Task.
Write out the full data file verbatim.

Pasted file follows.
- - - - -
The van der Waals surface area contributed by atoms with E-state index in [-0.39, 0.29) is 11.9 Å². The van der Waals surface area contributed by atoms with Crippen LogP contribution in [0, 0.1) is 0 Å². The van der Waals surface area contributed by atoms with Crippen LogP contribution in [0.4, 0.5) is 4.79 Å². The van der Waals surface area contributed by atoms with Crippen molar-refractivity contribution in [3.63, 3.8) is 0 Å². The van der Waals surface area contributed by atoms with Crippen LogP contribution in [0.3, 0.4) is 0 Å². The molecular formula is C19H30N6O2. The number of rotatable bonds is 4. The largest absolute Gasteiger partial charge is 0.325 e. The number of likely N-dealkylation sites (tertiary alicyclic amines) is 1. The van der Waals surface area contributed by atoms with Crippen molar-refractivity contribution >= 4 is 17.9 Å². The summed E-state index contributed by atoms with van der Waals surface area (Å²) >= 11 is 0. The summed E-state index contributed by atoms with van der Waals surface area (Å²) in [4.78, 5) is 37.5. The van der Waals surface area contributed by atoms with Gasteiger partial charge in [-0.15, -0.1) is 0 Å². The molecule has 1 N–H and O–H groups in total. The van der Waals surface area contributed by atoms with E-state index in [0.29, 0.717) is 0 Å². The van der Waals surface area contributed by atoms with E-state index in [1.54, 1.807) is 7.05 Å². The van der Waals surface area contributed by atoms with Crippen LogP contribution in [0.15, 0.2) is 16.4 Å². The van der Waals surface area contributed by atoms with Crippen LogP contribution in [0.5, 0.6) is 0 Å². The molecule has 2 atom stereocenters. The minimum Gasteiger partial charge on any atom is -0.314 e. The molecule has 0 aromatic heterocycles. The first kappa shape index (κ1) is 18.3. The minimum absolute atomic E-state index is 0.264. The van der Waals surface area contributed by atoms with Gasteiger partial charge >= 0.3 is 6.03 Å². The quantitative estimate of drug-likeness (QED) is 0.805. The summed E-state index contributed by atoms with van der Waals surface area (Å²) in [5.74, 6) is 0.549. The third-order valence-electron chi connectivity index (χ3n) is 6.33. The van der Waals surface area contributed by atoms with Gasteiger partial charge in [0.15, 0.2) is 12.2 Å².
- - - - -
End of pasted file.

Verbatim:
The van der Waals surface area contributed by atoms with E-state index in [-0.39, 0.29) is 11.9 Å². The van der Waals surface area contributed by atoms with Crippen LogP contribution in [0, 0.1) is 0 Å². The van der Waals surface area contributed by atoms with Crippen LogP contribution in [0.4, 0.5) is 4.79 Å². The van der Waals surface area contributed by atoms with Crippen molar-refractivity contribution in [3.63, 3.8) is 0 Å². The van der Waals surface area contributed by atoms with Crippen LogP contribution in [0.3, 0.4) is 0 Å². The molecular formula is C19H30N6O2. The number of rotatable bonds is 4. The largest absolute Gasteiger partial charge is 0.325 e. The number of likely N-dealkylation sites (tertiary alicyclic amines) is 1. The van der Waals surface area contributed by atoms with Crippen molar-refractivity contribution >= 4 is 17.9 Å². The summed E-state index contributed by atoms with van der Waals surface area (Å²) >= 11 is 0. The summed E-state index contributed by atoms with van der Waals surface area (Å²) in [4.78, 5) is 37.5. The van der Waals surface area contributed by atoms with Gasteiger partial charge in [-0.15, -0.1) is 0 Å². The molecule has 1 N–H and O–H groups in total. The van der Waals surface area contributed by atoms with E-state index in [0.29, 0.717) is 0 Å². The van der Waals surface area contributed by atoms with E-state index in [1.54, 1.807) is 7.05 Å². The van der Waals surface area contributed by atoms with Crippen LogP contribution in [0.15, 0.2) is 16.4 Å². The van der Waals surface area contributed by atoms with Crippen LogP contribution in [0.5, 0.6) is 0 Å². The molecule has 2 atom stereocenters. The minimum Gasteiger partial charge on any atom is -0.314 e. The molecule has 0 aromatic heterocycles. The first kappa shape index (κ1) is 18.3. The minimum absolute atomic E-state index is 0.264. The van der Waals surface area contributed by atoms with Gasteiger partial charge >= 0.3 is 6.03 Å². The quantitative estimate of drug-likeness (QED) is 0.805. The summed E-state index contributed by atoms with van der Waals surface area (Å²) in [5.74, 6) is 0.549. The third-order valence-electron chi connectivity index (χ3n) is 6.33. The van der Waals surface area contributed by atoms with Gasteiger partial charge in [0.15, 0.2) is 12.2 Å².